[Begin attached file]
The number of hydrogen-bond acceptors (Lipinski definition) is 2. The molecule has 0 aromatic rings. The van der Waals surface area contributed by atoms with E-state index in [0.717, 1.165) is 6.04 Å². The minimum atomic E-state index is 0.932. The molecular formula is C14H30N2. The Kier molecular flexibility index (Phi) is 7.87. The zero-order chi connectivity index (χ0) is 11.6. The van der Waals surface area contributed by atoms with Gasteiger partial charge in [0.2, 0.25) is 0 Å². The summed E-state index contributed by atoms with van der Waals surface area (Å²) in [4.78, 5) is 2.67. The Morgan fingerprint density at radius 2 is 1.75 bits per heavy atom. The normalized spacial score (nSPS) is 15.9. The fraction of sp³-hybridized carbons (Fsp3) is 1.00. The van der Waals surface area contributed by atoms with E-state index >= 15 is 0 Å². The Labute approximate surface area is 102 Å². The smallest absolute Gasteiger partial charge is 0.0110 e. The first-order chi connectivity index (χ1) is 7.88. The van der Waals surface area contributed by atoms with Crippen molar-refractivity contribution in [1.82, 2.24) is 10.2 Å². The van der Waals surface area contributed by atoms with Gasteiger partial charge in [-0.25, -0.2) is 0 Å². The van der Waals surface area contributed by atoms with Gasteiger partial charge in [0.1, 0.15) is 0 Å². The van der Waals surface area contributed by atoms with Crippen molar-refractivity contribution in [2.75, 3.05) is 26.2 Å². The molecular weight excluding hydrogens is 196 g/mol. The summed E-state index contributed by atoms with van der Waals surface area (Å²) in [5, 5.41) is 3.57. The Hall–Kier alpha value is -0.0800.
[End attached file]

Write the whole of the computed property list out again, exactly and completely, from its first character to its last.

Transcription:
The number of hydrogen-bond acceptors (Lipinski definition) is 2. The molecule has 0 aromatic rings. The van der Waals surface area contributed by atoms with E-state index in [0.717, 1.165) is 6.04 Å². The minimum atomic E-state index is 0.932. The molecular formula is C14H30N2. The Kier molecular flexibility index (Phi) is 7.87. The zero-order chi connectivity index (χ0) is 11.6. The van der Waals surface area contributed by atoms with Gasteiger partial charge in [0.2, 0.25) is 0 Å². The summed E-state index contributed by atoms with van der Waals surface area (Å²) in [4.78, 5) is 2.67. The Morgan fingerprint density at radius 2 is 1.75 bits per heavy atom. The normalized spacial score (nSPS) is 15.9. The fraction of sp³-hybridized carbons (Fsp3) is 1.00. The van der Waals surface area contributed by atoms with E-state index >= 15 is 0 Å². The Labute approximate surface area is 102 Å². The smallest absolute Gasteiger partial charge is 0.0110 e. The first-order chi connectivity index (χ1) is 7.88. The van der Waals surface area contributed by atoms with Crippen molar-refractivity contribution in [1.82, 2.24) is 10.2 Å². The van der Waals surface area contributed by atoms with Gasteiger partial charge in [-0.25, -0.2) is 0 Å². The van der Waals surface area contributed by atoms with Gasteiger partial charge in [0.1, 0.15) is 0 Å². The van der Waals surface area contributed by atoms with Crippen molar-refractivity contribution in [2.75, 3.05) is 26.2 Å². The molecular weight excluding hydrogens is 196 g/mol. The summed E-state index contributed by atoms with van der Waals surface area (Å²) in [5, 5.41) is 3.57. The Hall–Kier alpha value is -0.0800.